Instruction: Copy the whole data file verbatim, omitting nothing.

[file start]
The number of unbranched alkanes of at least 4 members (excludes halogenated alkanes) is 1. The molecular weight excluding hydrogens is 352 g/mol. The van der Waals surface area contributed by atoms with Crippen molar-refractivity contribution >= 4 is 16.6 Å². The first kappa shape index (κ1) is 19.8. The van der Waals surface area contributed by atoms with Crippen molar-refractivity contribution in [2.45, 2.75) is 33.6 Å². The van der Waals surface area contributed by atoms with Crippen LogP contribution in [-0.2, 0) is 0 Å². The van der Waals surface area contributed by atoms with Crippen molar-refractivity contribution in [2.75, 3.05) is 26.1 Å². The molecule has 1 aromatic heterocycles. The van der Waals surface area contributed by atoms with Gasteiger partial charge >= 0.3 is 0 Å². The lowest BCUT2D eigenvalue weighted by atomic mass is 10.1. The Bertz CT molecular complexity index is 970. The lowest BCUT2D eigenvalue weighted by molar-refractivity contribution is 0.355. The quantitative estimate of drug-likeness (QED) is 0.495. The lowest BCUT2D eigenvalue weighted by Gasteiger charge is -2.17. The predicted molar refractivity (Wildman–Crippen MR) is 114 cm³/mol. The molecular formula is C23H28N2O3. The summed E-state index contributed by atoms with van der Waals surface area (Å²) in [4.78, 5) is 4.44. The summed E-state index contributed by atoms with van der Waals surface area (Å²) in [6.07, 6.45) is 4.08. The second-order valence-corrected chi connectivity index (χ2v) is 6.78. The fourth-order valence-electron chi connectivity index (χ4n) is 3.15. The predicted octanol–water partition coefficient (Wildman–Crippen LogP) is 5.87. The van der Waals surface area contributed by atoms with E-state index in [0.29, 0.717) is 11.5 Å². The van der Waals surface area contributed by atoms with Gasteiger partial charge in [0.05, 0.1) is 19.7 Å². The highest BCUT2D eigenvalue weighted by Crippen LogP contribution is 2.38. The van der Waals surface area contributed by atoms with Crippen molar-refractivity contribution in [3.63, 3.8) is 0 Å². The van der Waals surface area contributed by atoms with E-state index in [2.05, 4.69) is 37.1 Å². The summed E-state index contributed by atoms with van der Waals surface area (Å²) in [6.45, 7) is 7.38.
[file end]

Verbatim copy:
The number of unbranched alkanes of at least 4 members (excludes halogenated alkanes) is 1. The molecular weight excluding hydrogens is 352 g/mol. The van der Waals surface area contributed by atoms with Crippen molar-refractivity contribution >= 4 is 16.6 Å². The first kappa shape index (κ1) is 19.8. The van der Waals surface area contributed by atoms with Crippen molar-refractivity contribution in [2.45, 2.75) is 33.6 Å². The van der Waals surface area contributed by atoms with Crippen LogP contribution in [-0.2, 0) is 0 Å². The van der Waals surface area contributed by atoms with Crippen molar-refractivity contribution in [2.75, 3.05) is 26.1 Å². The molecule has 1 aromatic heterocycles. The van der Waals surface area contributed by atoms with Gasteiger partial charge >= 0.3 is 0 Å². The lowest BCUT2D eigenvalue weighted by atomic mass is 10.1. The Bertz CT molecular complexity index is 970. The lowest BCUT2D eigenvalue weighted by molar-refractivity contribution is 0.355. The quantitative estimate of drug-likeness (QED) is 0.495. The lowest BCUT2D eigenvalue weighted by Gasteiger charge is -2.17. The predicted molar refractivity (Wildman–Crippen MR) is 114 cm³/mol. The molecular formula is C23H28N2O3. The summed E-state index contributed by atoms with van der Waals surface area (Å²) in [4.78, 5) is 4.44. The summed E-state index contributed by atoms with van der Waals surface area (Å²) in [6.07, 6.45) is 4.08. The second-order valence-corrected chi connectivity index (χ2v) is 6.78. The fourth-order valence-electron chi connectivity index (χ4n) is 3.15. The predicted octanol–water partition coefficient (Wildman–Crippen LogP) is 5.87. The van der Waals surface area contributed by atoms with E-state index in [0.29, 0.717) is 11.5 Å². The van der Waals surface area contributed by atoms with Gasteiger partial charge in [0.05, 0.1) is 19.7 Å². The highest BCUT2D eigenvalue weighted by Crippen LogP contribution is 2.38. The van der Waals surface area contributed by atoms with Crippen molar-refractivity contribution in [3.63, 3.8) is 0 Å². The van der Waals surface area contributed by atoms with E-state index in [2.05, 4.69) is 37.1 Å². The summed E-state index contributed by atoms with van der Waals surface area (Å²) in [6.45, 7) is 7.38.